I know it’s not cool to say this, but here I go anyway — the three-hour time difference between the East and West Coasts can sometimes knock me out. You would think it wouldn’t be the case, considering that I’ve crossed oceans and the International Date Line several times, but it is simply the plain truth. In these situations, I can get bleary-eyed and stupid-mouthed, as well as suffer from what Keith calls “Baby-Head Syndrome.” Such was the case last night, when we sat down to dinner at Le Pigeon a few hours after flying in.
The evening started out great: we had a drink down the street at Doug Fir while we waited for our table, the night was cool and balmy, and we were both excited to eat. When we had been discussing this trip a few weeks earlier, Keith and I had made a list of the restaurants we wanted to hit, and Le Pigeon was amongst our top choices. We decided to stop by on a Monday with the hopes of being able to walk in and sit down without much of a wait; not many of Portland’s eateries seem to take reservations for small parties. Le Pigeon is one of these places, so make sure to plan accordingly. Keith and I waited for almost an hour before being seated at a long wooden table (Le Pigeon seats its guests family-style).
Once I had my menu in hand, I immediately became torn — as always — between two appetizers: the foie gras, served with waffles, rhubarb and almonds; and the beef tongue, served with horseradish, potato and arugula. Though I’ve been wrapped up in a long-standing love affair with foie and its friends, I decided that I would give the beef tongue ($11.00) a go. I had only had tongue once before, to my recollection, and that most likely had been when I was in grade school, or at least junior high. I don’t recall any details of my inaugural taste but I do remember liking it quite a bit, so I figured I should just go for it.
I’m so glad that I did.
To some, the idea of eating tongue can be a bit off-putting. I urge those people to get over it. The tongue was actually really delicate, in spite of its size. This could have easily been a stomach-filling dish, but instead it was quite light, even considering the heft of the meat and the creaminess of the potatoes. The horseradish gave everything a nice zing, and the arugula added a pleasant bite.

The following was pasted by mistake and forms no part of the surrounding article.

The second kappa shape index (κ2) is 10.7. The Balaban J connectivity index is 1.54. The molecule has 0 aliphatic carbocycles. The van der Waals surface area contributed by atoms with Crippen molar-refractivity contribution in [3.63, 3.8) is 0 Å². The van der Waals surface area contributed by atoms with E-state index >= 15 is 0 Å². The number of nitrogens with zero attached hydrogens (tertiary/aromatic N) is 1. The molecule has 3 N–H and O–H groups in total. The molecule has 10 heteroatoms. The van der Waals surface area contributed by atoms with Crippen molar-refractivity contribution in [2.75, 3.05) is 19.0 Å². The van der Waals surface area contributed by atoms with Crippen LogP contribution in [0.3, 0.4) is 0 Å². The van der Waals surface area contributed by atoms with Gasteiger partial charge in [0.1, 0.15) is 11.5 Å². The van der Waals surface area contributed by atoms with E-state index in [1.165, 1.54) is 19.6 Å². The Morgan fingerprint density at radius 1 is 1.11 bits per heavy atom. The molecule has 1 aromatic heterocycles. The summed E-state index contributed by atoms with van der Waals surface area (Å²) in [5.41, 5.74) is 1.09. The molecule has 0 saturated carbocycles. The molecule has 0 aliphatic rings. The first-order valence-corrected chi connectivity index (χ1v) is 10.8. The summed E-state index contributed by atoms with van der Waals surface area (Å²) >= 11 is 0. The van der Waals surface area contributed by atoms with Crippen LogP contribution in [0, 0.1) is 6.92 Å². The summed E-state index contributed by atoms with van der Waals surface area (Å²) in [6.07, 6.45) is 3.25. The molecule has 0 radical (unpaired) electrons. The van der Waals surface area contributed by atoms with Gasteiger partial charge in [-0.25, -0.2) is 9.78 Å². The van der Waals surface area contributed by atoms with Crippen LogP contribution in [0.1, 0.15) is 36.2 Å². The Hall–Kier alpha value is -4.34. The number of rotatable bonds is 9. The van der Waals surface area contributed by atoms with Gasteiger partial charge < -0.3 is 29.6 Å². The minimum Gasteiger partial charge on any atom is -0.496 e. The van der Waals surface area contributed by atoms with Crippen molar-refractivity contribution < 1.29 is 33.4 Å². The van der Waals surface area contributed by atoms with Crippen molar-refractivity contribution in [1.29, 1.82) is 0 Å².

When it came time select entrées, I again was divided between two options: duck with spätzle, bacon and tomato, and sea bass with leeks, snails and more potatoes. Before our drinks arrived — I got a cool and refreshing kumquat Dry Soda — I thought I would opt for the duck since I love spätzle, but once our server began answering our questions about the choices, I knew I would have to order the sea bass ($27.00). I’m sorry for the terrible picture (did I mention I was tired?) so perhaps it’s not quite clear that the fish is sitting atop a bed of sautéed leeks, snails, tomato, potato and frogs’ legs. It was that last component that really caught my attention; I had never had frogs’ legs before. These were tender and tasty, particularly when speared on a fork already heaped with the ratatouille-eqsue mixture. The earthiness of the snails and the subtle flavors of the fish were an interesting combination, but an absolutely delicious one.
I was really curious to try dessert, particularly the profiteroles filled with foie gras ice cream — yes, you read correctly — but by this point it was past eleven o’clock local time and my travel-weary body kept on trying to launch a coup d’état against me. After all, it felt like two in the morning. Here’s where the stupid mouth comes in, though: when a server asked us if we wanted to try a dessert, I blurted something like “I’m too sleepy!” Then I think I mumbled something that hopefully explained I was sleepy from travel and time changes and not from boredom, which was most certainly not the case. Our dinner at Le Pigeon was an awfully exciting meal, and it most certainly set the bar high for the rest of the restaurants on our list.
738 East Burnside Street
Portland, Oregon 97214